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Brantley Gilbert – Fire & Brimstone album review

The singer-songwriter continues to be divisive with his latest album.

Brantley Gilbert
Credit: Valory
Brantley Gilbert - Fire & Brimstone

Credit: Valory

Brantley Gilbert is an artist that seems to divide country music fans. With rock influences dominating his music, Gilbert didn’t make the best impression back in 2015 when he played at C2C and used his set to advocate for the right to own guns. Given that guns are banned in the UK, that message went down like a lead balloon and response to his set was subsequently a little bit muted. With four studio albums under his belt, Gilbert has a solid reputation in the US thanks to his platinum-selling third album Just As I Am. On the back of the success of What Happens in a Small Town with Lindsay Ell, Gilbert has just released fifth studio album Fire & Brimstone.

In the US the album topped the US Country album chart giving Gilbert his third consecutive number one. What Happens in a Small Town suggested a more mellow record that panders towards Country radio but is that what Fire & Brimstone really delivers? The short answer is not really. That song remains the most un-Brantley Gilbert song on the record but it served its purpose by redirecting people to the singer’s latest album. With writing credits on all of the 15 tracks, Gilbert straddles commercial Country and his own brand of outlaw Country rock.

The album opens with the forgettable Fire’t Up, which is the kind of song that probably amps up the crowds for a live show but isn’t one you’d be desperate to listen to on record. It’s perfectly serviceable in the typical Gilbert vein but it’s not exactly remarkable. Second track Not Like Us is much better, even if the lyrics hit the usual tropes of small towns and the rhythm incorporates R&B. There’s at least some grit behind the track and that edge that makes Gilbert’s voice so compelling is evident.

After that the album is a complete mixed bag. Welcome to Hazelville, a song that includes Colt Ford, Lukas Nelson and Willie Nelson, is a bit baffling. It’s not a great song so why either of the Nelson’s got involved is a mystery. Gilbert is capable of creating some really mature songs that suggest he’s ready to evolve his sound but the problem here is that he frequently relies on his signature sound to fill the gaps. She Ain’t Home shows a more sensitive side and it’s one that’s very welcome. Strip away the bravado and the machismo and this is what I want to hear from Gilbert.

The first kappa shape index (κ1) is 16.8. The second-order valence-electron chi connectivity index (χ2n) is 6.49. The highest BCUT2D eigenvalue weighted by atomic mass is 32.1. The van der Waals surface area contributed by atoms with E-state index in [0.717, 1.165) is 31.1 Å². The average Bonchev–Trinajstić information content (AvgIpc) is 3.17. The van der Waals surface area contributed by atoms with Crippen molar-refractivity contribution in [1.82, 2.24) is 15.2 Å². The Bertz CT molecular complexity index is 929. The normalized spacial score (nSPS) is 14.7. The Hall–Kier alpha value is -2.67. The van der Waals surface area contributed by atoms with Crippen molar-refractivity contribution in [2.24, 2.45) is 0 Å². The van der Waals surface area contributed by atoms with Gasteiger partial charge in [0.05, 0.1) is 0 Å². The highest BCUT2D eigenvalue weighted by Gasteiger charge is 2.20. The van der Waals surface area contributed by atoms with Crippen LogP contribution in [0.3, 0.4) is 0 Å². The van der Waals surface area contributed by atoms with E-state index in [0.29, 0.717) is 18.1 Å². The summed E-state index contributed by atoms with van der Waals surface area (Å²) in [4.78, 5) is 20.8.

Unfortunately, the album is an uneven affair that swings from great to questionable. Straight after She Ain’t Home you jump to the typical Lost Soul’s Prayer, which isn’t awful but it’s not memorable either, and then you come across Tough Town, a song that plays to Gilbert’s strengths and sticks in your head. Title track Fire & Brimstone, featuring Jamey Johnson and Alison Krauss, is one of the strongest moments here and it’s so nice to hear Gilbert without the backing of electric guitars and incessant beats. He has a great voice and you can actually hear it on this song.

Elsewhere on the record New Money leans into the sound that’s working at Country radio, Breaks Down highlights how good Gilbert can be when he steps out of his comfort zone, and Man of Steel pushes his gravelly voice to its limits, in a good way. The album closes with one its strongest songs, Man That Hung the Moon. There’s something about hearing Gilbert more vulnerable that’s incredibly attractive. I’d rather he made an album like that song than flitting between the bravado and the sensitive.

Fire & Brimstone has slightly won me over. I would say about half of the record is really good but the rest if the usual forgettable Gilbert material. He has so much potential and when he’s good, he’s really, really good. He tends to rely too much on the songs that present a harder image when he actually succeeds far better with the softer more introspective moments. I hope he brings this album to life with live shows in the UK as I would welcome a chance for him to really knock my socks off.

Track list: 1. Fire’t Up 2. Not Like Us 3. Welcome to Hazelville (feat Colt Ford, Lukas Nelson and Willie Nelson) 4. What Happens in a Small Town (feat Lindsay Ell) 5. She Ain’t Home 6. Lost Soul’s Prayer 7. Tough Town 8. Fire & Brimstone (feat Jamey Johnson & Alison Krauss) 9. Laid Back Ride 10. Bad Boy 11. New Money 12. Breaks Down 13. Man of Steel 14. Never Gonna Be Alone 15. Man That Hung the Moon Record label: Valory Release date: 4th October 2019 Buy Fire & Brimstone 

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